randa-and-hamo-prom-2014

You see at an average prom, there is little in the way of accommodations for those students who have significant disabilities. Some of these students cannot eat without assistance or the use of a feeding tube. Some need assistance in using the restroom or cannot swallow and must use a suction machine. Then there are those who have dietary restrictions or sensory issues that must be taken into consideration. Add into the mix the peer pressure and “everyone is looking at me” feelings that most high school students are experiencing at this time of their lives, and you have kids with disabilities bowing out and missing out on one of the most memorable nights of their school years.

The Starry Night Prom helps make this night special for these kids. My daughter is a junior this year. She is severely autistic and has sensory issues, mostly related to noise. She wears noise canceling headphones that block 21 of every 23 Db of sound. This is because she has incredibly sensitive hearing and too much sound or too loud sound can cause her head to ache and this hurts and frightens her. So to see my daughter in a formal gown with her bling and sequins veil in a pair of pink headphones is just the norm at Starry Night Prom. The DJ takes these types of sensory issues into consideration of our Prom participants, and never blasts the music too loudly and never uses strobe lights.

Shelby and Randa dancing SNP 2014

Starry Night Prom is a recognized 501-C3 Non Profit Organization and all donations are tax-deductible. Would  you consider donating to the Starry Night Prom 2016, being held Saturday, April 30, 2016? Over 300 people attended Starry Night Prom 2015. In kind donations are needed in every area, from items for our prom “goodie bags” to food to serve 300 guests. Financial donations of any amount are also needed, as 100% of all financial donations go to purchasing items for the Starry Night Prom. A tax deductible receipt will follow your donations, as will a public thank you letter supplied to all prom attendees and donors.

This is a program that I believe with all my heart. I never thought that my daughter would be able to participate in her prom. But Starry Night Prom leveled the playing field and, as you can see from the photos shown here, she just sparkles like a princess and thoroughly enjoys herself in a social setting that she would otherwise have to skip.

Please consider donating to the Starry Night Prom 2016. You may click here to be directed to our fundraiser website—–> STARRY NIGHT PROM 2016 DONATIONS

If you would care to contribute to goodie bag items, please contact us via email:
StarryNightProm@outlook.com or like us on our Facebook page: www.facebook.com/starrynightprom .

**All photographs are property of Nikki Mohamed-Fawzy and Sara Mayo and are used with permission.**

 

 

 

 

 

Conversations with My Kids – Study!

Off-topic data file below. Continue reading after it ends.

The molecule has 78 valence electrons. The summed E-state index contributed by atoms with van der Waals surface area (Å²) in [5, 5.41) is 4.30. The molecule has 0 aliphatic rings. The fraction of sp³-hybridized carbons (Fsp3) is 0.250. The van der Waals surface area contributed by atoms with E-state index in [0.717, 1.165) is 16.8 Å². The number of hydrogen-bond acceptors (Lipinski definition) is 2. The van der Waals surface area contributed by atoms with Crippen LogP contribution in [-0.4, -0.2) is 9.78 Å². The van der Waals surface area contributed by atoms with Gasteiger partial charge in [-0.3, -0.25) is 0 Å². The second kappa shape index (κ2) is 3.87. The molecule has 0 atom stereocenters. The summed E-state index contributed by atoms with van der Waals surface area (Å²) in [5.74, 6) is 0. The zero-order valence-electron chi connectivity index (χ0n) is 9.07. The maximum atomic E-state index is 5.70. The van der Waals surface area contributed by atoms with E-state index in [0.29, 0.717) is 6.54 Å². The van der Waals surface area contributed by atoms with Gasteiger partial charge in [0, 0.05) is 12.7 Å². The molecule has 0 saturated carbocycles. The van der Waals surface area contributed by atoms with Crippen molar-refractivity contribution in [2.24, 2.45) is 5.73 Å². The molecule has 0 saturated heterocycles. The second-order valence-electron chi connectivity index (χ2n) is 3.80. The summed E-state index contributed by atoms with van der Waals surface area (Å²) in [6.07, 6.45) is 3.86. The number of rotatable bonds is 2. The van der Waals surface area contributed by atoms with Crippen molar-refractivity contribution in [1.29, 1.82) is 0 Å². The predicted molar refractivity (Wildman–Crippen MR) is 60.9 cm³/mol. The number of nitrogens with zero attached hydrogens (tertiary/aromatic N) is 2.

“Mom! I want a turn on the computer.”

     “You had a turn. Leave me alone.”

“I want another turn.”

     “Uhm, did that whole ‘You’re grounded from your second turn’ thing slip your mind?”

“But I’m BORED!”

     “Do I LOOK like Julie from the Love Boat?”

“What’s a love boat?”

     “Never mind.”

“But I’m still BORED!”

     “You’re still grounded from your second turn today. Go study.”

“I don’t want to study. Today is Friday. I don’t study on Friday.”
 
     “You don’t really study any other day of the week either.”

“Mommy!!!!! Come on. I want my turn back. I don’t have anything else to do.”

     “Read a book. Draw some pictures. Watch TV. Go to sleep.”

“Boring, boring, boring. I’m going to get a job at the cyber cafe.”

     “No, you’re not.”

“Why not?”

     “It smells like smoke in there because the owner is always smoking and won’t even turn on the fan.”

“So what? If I work there it will be on Friday and Saturday when I don’t have school and I will work when he is upstairs eating dinner.”

     “I’m considering banning you from going there again. Besides, you can’t get a job a month before final
exams and we’re moving next month. You need to focus on your studies.”

“But I can’t work in the States unless I’m 16 and that’s another 4 years away! That’s a third of my LIFE!”

     “See? You totally own fractions! Go work on geometry.”

“You NEVER let me do anything fun.”

     

Shiner

Me:  Son, you keep teasing your sister and one of these days she’s going to tag you right in the eye.

     He:  Pffft! I don’t think so. She knows better.
Me:  Mm-hmmmmm. Keep it up. I’m telling you, she’s going to pop you one and make you cry.
     He:  Yeah, right. 
**********Several weeks later, during a power outage when nerves were high after sitting in
the dark for well over an hour*************
He:  Shut up, Randa!

     She:  Ismail, stop it. Don’t say ‘shut up.’

He:  You’re not the boss of me. I said, ‘Shut up,’ so ‘SHUT UP!’

     She:  Ismail! Stop yelling!

He:  Yeah, heifer! SHUT UP!

     She: No, Ismail! SHUT UP.

***SMAK!  HIGH-PITCHED SCREAMING AND WAILING!*****

Me:  Aiman, give me the flash light! Son, what happened?

     He:   She  punched me in the eye! I’m going to kill her!

Me:  Let me look at it. Hmmmm. Remember a few weeks ago when I told you to let her be or she’d pop you?
 
    He:  Yeah?

Me:  Well, consider that eye dotted!